So show off your skills as much as you can. Drop your knowledge whenever appropriate. Especially if you are a girl or shy, this is not like you. But you will notice how (even misguided) self-confidence goes a long way. Men tend to be much more bold in their statements in the workplace and also in what they write in their CV. If have seen a CV where someone said they were a C1 or C2 in English when they really were so bad that they made tons of typos in basic programing commands. And programming language English is hardly the real deal. If they already can’t spell ‘length’ properly, how can they have a C2 level? It was not a one time typo and by no means the only type of error I observed in the very short time span I paid attention to this either. In their defense, they probably didn’t even know what C2 meant. It is still a bold claim. What I have learned from this is that the impression you convey is all that counts. Be a bit more self-confident than you really are. Pretend you have some more skill than you do. By this, I don’t mean overly exaggerate. But ask yourself whether you could learn a certain skill (in basics) in a week or weekend. Then you probably are good to state it in your CV. (Then go on and actually learn the requested skill since people will probably test this by asking some general questions on the topic. And, of course, this only goes for minor skills but many DH skill requirements are actually quite basic).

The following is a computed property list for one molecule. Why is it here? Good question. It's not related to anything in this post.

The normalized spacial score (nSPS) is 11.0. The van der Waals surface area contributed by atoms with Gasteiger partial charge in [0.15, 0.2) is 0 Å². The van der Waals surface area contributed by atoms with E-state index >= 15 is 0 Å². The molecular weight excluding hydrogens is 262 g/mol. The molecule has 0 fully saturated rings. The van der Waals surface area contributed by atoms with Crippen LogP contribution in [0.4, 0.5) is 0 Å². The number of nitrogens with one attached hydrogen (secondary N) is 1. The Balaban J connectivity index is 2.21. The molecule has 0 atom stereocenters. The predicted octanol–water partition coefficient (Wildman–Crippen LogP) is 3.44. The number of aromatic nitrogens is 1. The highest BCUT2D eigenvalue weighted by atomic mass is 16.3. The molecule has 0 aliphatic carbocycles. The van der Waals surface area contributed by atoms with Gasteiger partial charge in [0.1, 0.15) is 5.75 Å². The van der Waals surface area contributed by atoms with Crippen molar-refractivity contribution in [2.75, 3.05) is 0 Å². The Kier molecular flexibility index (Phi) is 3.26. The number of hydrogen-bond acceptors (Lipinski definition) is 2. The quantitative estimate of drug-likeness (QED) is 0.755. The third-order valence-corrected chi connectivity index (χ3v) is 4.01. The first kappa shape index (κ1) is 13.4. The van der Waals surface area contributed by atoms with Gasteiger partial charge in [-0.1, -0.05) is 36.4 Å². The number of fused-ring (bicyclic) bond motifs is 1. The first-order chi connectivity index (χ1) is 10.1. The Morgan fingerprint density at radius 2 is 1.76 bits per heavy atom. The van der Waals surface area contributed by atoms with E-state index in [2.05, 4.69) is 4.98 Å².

You have to have done it once